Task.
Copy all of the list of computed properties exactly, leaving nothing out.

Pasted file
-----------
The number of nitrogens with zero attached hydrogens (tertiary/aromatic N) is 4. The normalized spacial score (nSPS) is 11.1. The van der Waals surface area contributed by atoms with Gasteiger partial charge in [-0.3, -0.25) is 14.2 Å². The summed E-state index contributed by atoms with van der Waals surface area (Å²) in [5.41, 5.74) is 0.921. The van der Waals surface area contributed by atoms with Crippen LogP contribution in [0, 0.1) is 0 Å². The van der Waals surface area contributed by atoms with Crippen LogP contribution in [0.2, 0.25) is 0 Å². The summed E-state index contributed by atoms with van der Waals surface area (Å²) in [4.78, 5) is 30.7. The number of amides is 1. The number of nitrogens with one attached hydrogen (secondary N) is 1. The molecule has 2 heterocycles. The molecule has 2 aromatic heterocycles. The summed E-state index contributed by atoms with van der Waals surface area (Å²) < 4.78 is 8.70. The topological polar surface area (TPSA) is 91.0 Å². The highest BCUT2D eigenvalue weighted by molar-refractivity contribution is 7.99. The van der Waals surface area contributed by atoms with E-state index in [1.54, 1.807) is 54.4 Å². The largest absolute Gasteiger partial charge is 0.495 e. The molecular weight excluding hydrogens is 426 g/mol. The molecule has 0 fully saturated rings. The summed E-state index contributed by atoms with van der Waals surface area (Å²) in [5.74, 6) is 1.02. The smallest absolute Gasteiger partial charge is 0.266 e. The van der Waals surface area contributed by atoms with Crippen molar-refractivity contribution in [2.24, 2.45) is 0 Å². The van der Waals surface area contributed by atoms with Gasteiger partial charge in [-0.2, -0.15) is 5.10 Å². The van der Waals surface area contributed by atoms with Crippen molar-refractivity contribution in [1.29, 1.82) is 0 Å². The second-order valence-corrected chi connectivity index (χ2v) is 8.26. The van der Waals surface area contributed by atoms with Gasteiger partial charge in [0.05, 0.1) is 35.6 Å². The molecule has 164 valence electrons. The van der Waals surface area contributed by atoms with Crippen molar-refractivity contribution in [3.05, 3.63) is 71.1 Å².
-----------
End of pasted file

The number of nitrogens with zero attached hydrogens (tertiary/aromatic N) is 4. The normalized spacial score (nSPS) is 11.1. The van der Waals surface area contributed by atoms with Gasteiger partial charge in [-0.3, -0.25) is 14.2 Å². The summed E-state index contributed by atoms with van der Waals surface area (Å²) in [5.41, 5.74) is 0.921. The van der Waals surface area contributed by atoms with Crippen LogP contribution in [0, 0.1) is 0 Å². The van der Waals surface area contributed by atoms with Crippen LogP contribution in [0.2, 0.25) is 0 Å². The summed E-state index contributed by atoms with van der Waals surface area (Å²) in [4.78, 5) is 30.7. The number of amides is 1. The number of nitrogens with one attached hydrogen (secondary N) is 1. The molecule has 2 heterocycles. The molecule has 2 aromatic heterocycles. The summed E-state index contributed by atoms with van der Waals surface area (Å²) < 4.78 is 8.70. The topological polar surface area (TPSA) is 91.0 Å². The highest BCUT2D eigenvalue weighted by molar-refractivity contribution is 7.99. The van der Waals surface area contributed by atoms with E-state index in [1.54, 1.807) is 54.4 Å². The largest absolute Gasteiger partial charge is 0.495 e. The molecular weight excluding hydrogens is 426 g/mol. The molecule has 0 fully saturated rings. The summed E-state index contributed by atoms with van der Waals surface area (Å²) in [5.74, 6) is 1.02. The smallest absolute Gasteiger partial charge is 0.266 e. The van der Waals surface area contributed by atoms with Crippen molar-refractivity contribution in [2.24, 2.45) is 0 Å². The van der Waals surface area contributed by atoms with Gasteiger partial charge in [-0.2, -0.15) is 5.10 Å². The van der Waals surface area contributed by atoms with Crippen molar-refractivity contribution in [1.29, 1.82) is 0 Å². The second-order valence-corrected chi connectivity index (χ2v) is 8.26. The van der Waals surface area contributed by atoms with Gasteiger partial charge in [0.05, 0.1) is 35.6 Å². The molecule has 164 valence electrons. The van der Waals surface area contributed by atoms with Crippen molar-refractivity contribution in [3.05, 3.63) is 71.1 Å².